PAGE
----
From public foodie flagellations to mom groups outflixing Netflix

Everyone wants to be a writer or a cook. I’ve never understood this fascination, given that I both write and cook. The first is a lonely task, and the smarter option for the second is to train or surround yourself with people who will cook for you. Few places put these two obsessions into focus as beautifully as the world of Facebook groups.

I am in many food groups because I like good food and interesting recipes. The good part of food groups is that you learn about new restaurants or delivery outlets, their timings and menus, and often, group members share exciting recipes. But that’s where it begins and ends.

For some reason, most people in food groups write posts phonetically. It’s like being in a kindergarten class, where you’re trying to guess the word being spelt out. Usually, food groups are – yes – manned by men, who take their job seriously. I’ve seen them tick off hapless women who write down intricate recipes, but shockingly, have added pictures of the dish instead of one, as ‘allowed’ by admin.

Rarely have I seen adults get pulled up so publicly for their transgressions, and then abjectly apologise and correct their mistakes. But they all have Stockholm Syndrome, and come back for more abuse with their next post.

My other learning is that you should not take the word of strangers when it comes to food recommendations, even objectively. Everyone will be raving about a lobster thermidor, only for me to find that it’s a large prawn baked in a corn starch-rich white sauce. Forget Alain Ducasse, even a line cook in France would kill himself at the sight of this thermidor.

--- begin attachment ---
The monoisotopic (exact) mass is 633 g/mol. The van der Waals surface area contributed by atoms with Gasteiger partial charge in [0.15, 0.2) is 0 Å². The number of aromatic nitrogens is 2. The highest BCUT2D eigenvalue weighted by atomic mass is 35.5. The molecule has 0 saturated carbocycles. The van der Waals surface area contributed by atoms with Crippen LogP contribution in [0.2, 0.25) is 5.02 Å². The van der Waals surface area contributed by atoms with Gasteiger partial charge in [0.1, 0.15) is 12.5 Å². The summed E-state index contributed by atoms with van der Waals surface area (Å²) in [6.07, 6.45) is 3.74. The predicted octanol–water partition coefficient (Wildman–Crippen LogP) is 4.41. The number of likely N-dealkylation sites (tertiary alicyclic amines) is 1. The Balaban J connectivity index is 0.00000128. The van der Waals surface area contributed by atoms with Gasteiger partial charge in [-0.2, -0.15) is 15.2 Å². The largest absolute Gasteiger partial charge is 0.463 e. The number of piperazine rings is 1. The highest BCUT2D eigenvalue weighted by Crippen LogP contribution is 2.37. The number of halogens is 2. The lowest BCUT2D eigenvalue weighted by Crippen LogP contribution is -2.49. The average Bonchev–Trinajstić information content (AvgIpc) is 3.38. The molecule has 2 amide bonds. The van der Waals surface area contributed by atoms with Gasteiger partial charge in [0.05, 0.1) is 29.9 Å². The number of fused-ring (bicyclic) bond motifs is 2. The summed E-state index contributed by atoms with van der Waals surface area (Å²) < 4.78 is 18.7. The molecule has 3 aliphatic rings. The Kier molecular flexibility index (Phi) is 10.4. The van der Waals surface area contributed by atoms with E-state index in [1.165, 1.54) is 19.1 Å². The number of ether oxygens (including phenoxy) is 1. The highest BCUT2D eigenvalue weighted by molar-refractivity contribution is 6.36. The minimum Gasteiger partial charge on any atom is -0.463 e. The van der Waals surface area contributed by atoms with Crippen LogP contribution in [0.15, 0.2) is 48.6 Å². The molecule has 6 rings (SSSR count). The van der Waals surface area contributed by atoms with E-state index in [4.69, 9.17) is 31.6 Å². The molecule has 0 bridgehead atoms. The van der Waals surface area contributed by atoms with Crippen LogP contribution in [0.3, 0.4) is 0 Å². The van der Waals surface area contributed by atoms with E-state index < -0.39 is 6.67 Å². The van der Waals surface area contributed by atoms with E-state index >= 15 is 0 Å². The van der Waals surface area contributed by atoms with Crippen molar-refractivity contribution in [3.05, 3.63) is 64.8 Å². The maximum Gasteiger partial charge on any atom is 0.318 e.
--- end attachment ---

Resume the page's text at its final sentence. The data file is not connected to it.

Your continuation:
What you do see in these groups is their love for taking down restaurants if they didn’t enjoy the food, or felt the bill was too high. Social media has created monsters who’ve realised that an online post can bring a good restaurant to its knees – and get you a free meal if you kick up enough of a fuss. It’s a strange show of muscle power.However, food groups pale compared to the entertainment value of mum groups on Facebook. It’s an alternate universe, which, in turn, is endearing, full of pathos, and sometimes scary. I’m pleased that mothers have found online communities to share their thoughts with. Most of them have families who aren’t listening to them and have no friends.For some reason, I’m in two mom groups in Delhi-NCR. And oh, the entertainment after a full day’s work! Who needs Netflix? While there are the normal requests for information – the ups and downs of sending unaccompanied minors on flights, or feedback on schools or summer coaching camps – there are posts that are akin to anthropological studies on Amazonian tribes.

Last month, there was much talk about an American swimming instructor, who comes every year in June, charges ₹2,000 per class per child and teaches them swimming through ‘games and toys and songs’, not ‘trauma learning’. I’m assuming none of these moms know how to swim, because singing ain’t going to keep your child afloat.

Then there are the mothers who crowdsource ideas on how to seduce their sex-averse husbands. One tip was to call him at work and indulge in some dirty talk. More worrying was when a few other mums discussed where to get conversion therapy for their children who were confused about their genders. The kids might be all right, but the mothers certainly ain’t.

Everyone criticises social media. But no one realises what an excellent study in human psychology it is. It’s also a great way of keeping a marriage together, since your wife would have vented all her rage online by the time she sees you in the evening.

I’d carry on, but it’s time for today’s public flagellation of a food group member by the male dominatrix admin. She didn’t mention how much coriander to use in her homemade samosa! Will these women never learn?


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